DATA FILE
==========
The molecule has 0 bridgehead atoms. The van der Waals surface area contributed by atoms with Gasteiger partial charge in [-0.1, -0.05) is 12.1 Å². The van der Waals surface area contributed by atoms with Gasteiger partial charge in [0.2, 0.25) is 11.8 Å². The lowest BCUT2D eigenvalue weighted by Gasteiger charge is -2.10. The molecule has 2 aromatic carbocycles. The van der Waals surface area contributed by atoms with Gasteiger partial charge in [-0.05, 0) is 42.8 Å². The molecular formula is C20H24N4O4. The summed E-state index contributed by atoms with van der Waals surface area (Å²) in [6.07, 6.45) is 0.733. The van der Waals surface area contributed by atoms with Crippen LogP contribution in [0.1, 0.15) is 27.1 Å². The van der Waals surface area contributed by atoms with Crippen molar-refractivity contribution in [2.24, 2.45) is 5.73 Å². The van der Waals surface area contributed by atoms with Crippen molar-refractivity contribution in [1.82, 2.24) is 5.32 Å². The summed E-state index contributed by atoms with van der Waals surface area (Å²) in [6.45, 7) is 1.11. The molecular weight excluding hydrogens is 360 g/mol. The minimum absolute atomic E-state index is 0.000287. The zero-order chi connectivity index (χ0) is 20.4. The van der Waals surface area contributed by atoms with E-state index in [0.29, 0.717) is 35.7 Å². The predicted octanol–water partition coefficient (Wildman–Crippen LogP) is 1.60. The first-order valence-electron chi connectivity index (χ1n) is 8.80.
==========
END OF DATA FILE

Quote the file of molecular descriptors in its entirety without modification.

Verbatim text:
The molecule has 0 bridgehead atoms. The van der Waals surface area contributed by atoms with Gasteiger partial charge in [-0.1, -0.05) is 12.1 Å². The van der Waals surface area contributed by atoms with Gasteiger partial charge in [0.2, 0.25) is 11.8 Å². The lowest BCUT2D eigenvalue weighted by Gasteiger charge is -2.10. The molecule has 2 aromatic carbocycles. The van der Waals surface area contributed by atoms with Gasteiger partial charge in [-0.05, 0) is 42.8 Å². The molecular formula is C20H24N4O4. The summed E-state index contributed by atoms with van der Waals surface area (Å²) in [6.07, 6.45) is 0.733. The van der Waals surface area contributed by atoms with Crippen LogP contribution in [0.1, 0.15) is 27.1 Å². The van der Waals surface area contributed by atoms with Crippen molar-refractivity contribution in [2.24, 2.45) is 5.73 Å². The van der Waals surface area contributed by atoms with Crippen molar-refractivity contribution in [1.82, 2.24) is 5.32 Å². The summed E-state index contributed by atoms with van der Waals surface area (Å²) in [6.45, 7) is 1.11. The molecular weight excluding hydrogens is 360 g/mol. The minimum absolute atomic E-state index is 0.000287. The zero-order chi connectivity index (χ0) is 20.4. The van der Waals surface area contributed by atoms with E-state index in [0.29, 0.717) is 35.7 Å². The predicted octanol–water partition coefficient (Wildman–Crippen LogP) is 1.60. The first-order valence-electron chi connectivity index (χ1n) is 8.80.